Okay, maybe I’m about six or seven years late to the game, but I really wanted to learn how to make cake pops.
With zero experience in the matter, besides ordering the light pink cake pops at Starbucks on occasion, I turned to Google to read some recipes. Everything I saw overwhelmed me — they either looked too colorful or too sweet, required fancy molds, special Styrofoam or the techniques were just too tedious.
I knew there had to be an easier way — maybe mine wouldn’t be as pretty, but they would be simpler & not birthday cake flavored.
I texted my baking friend, Christine, to see if she had any know-how that would help get me started. She forwarded me a run-down from another friend on how to easily make them. So with no further pinteresting, I started brainstorming flavors & created my own cake pops — and eventually found a “technique” with a good bit of trial and error.
After rolling, freezing, and dipping over 100 of these bad boys, I do have a few words of wisdom before you begin making them on your own!
Don’t make the cake balls too large! Much more than a tablespoon of the mixture will have a hard time holding up on those thin sticks.
Dip the stick into the chocolate before sticking it on the cake pop — it will help glue it onto the stick!
Pick a container that is deep and narrow to dip the cake pops in — you want them to be fully coated when they are dipped. (Have a spoon handy to help cover any spots that didn’t get coated!)
Sprinkle with espresso powder after you dip/before the coating dries! Having another person around at the end to help with this process is helpful because the powder can become sticky while handling the pops.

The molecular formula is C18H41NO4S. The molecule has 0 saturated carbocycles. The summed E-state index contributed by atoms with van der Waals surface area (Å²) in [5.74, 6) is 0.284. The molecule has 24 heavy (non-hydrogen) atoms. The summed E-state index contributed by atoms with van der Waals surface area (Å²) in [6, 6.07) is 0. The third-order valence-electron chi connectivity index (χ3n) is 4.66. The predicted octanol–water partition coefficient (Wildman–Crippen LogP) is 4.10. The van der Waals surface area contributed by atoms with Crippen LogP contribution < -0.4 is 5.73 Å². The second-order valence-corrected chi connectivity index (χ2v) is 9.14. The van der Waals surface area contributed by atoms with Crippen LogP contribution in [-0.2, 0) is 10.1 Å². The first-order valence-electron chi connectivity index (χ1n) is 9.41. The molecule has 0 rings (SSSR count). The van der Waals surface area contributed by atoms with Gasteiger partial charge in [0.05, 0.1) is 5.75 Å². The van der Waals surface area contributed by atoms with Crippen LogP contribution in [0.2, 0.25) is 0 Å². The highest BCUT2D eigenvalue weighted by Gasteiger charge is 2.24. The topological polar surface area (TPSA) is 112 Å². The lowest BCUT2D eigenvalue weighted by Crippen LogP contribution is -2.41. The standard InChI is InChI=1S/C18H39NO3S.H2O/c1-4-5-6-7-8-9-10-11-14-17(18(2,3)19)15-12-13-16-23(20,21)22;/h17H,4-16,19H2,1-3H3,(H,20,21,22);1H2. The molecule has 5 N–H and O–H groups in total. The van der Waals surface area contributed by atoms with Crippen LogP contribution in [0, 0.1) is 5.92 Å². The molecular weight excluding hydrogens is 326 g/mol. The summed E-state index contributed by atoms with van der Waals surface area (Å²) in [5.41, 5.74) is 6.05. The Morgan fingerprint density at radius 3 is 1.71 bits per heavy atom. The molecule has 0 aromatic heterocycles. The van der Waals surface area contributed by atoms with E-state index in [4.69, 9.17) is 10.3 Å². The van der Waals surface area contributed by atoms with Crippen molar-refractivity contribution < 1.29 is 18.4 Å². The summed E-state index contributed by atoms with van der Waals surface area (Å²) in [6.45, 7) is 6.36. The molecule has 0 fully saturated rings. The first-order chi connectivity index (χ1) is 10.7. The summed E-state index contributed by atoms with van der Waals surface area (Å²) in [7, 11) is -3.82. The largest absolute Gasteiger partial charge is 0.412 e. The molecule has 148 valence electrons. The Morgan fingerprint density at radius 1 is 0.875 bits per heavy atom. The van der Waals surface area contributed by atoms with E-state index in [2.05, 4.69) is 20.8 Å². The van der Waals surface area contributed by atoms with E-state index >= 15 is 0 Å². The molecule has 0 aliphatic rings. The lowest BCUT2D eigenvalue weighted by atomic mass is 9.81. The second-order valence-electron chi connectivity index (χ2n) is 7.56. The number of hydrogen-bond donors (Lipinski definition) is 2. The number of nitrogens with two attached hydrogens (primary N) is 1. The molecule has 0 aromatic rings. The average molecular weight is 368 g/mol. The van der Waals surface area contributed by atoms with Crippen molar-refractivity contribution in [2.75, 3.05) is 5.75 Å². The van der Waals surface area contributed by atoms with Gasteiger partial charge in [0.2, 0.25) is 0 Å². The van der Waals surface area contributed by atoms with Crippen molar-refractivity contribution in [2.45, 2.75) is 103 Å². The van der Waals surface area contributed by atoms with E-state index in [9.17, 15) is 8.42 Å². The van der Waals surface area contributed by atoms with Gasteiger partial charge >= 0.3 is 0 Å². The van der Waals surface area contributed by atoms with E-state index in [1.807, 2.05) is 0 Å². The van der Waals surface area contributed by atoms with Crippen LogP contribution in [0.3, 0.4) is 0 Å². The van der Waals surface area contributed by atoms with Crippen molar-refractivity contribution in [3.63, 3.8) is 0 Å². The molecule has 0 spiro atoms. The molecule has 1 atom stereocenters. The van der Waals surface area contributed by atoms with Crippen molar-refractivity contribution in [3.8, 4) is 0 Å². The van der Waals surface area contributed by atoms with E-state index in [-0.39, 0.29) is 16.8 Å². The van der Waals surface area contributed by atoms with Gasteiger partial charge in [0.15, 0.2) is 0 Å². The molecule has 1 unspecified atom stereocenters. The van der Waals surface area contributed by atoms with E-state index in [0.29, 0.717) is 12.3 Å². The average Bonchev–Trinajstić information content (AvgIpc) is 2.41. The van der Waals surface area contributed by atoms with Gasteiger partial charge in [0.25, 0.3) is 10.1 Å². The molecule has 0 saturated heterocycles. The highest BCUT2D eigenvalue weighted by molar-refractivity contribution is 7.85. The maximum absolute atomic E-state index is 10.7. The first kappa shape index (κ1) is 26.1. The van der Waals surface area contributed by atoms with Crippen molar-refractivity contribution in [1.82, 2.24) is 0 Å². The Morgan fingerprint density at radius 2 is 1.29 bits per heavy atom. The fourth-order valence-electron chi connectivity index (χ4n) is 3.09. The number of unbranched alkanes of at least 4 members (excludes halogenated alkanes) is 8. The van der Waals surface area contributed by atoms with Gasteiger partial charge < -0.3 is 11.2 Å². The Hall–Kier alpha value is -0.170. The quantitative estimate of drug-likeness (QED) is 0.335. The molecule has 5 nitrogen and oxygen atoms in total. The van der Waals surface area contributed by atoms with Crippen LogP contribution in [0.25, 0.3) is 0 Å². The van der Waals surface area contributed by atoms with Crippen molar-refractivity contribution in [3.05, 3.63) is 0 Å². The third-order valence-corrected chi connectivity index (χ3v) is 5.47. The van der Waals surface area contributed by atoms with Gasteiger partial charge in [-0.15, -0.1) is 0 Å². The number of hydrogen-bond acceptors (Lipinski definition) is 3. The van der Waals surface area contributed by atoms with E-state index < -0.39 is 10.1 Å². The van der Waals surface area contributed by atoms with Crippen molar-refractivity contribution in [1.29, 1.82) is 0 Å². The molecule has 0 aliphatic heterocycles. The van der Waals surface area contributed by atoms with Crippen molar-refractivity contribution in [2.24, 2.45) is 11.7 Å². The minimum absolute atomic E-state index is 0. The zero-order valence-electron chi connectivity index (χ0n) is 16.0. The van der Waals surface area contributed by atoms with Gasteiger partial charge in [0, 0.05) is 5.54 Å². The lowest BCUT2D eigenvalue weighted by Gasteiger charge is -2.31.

Make a Devil's food cake according to the instructions and ingredients on the packaging. After the cake has cooked, let it cool. (This can even be done a day ahead of time before starting the cake pops!)
After cake has cooled, cut into small pieces within the pan. Then put the pieces of chocolate cake in a bowl and mix with a fork to continue to break apart into smaller pieces.
Add the espresso chocolate icing (directions below) to the cake and mix until fully combined. (Don’t add all of the icing if you don’t need it, use your judgment — the mixture should combine all of the cake and icing without leaving crumbs but should not be overly sticky/wet!)
Use a tablespoon scoop to get a heaping scoop to roll into a ball. Roll balls until they are smooth with little to no lumps. Put the cake balls onto a lined pan and freeze until hardened. (About 20-30 minutes)
Pour the white chocolate wafers into a microwavable dish and heat until melted, stirring often so it doesn’t burn. (Use a small dish & repeat this process so the pops will be able to be almost fully coated when dipping)
Take the cake balls out of the freezer. Take the cake pop stick and dip it into the chocolate and then stick it into the cake ball.
Dip the cake ball into the chocolate and let any excess chocolate drip off. Use a spoon to help coat any parts of the cake ball that don’t get dipped.
Sprinkle with espresso powder and let pop dry by sticking through the holes of a colander or into Styrofoam upright to dry.
Let the chocolate coating cool and harden for 5-10 minutes and then eat and enjoy!
For the Frosting:
Mix cocoa in the bowl of a large stand mixer to get rid of any and all clumps of powder.
Add in softened butter and cream together with the cocoa until smooth.
Add powdered sugar and milk to the butter/cocoa mixture by adding 1 cup of powdered sugar and 1 Tbsp. of milk at a time. Do this until all the sugar and milk are combined.
Add vanilla and espresso until the mixture is very light and whipped in texture.
Cake pops do take some patience and practice to make compared to a regular cake, but these bite-sized pops of goodness are worth the effort for a special occasion, holiday treat or whatever the reason may be!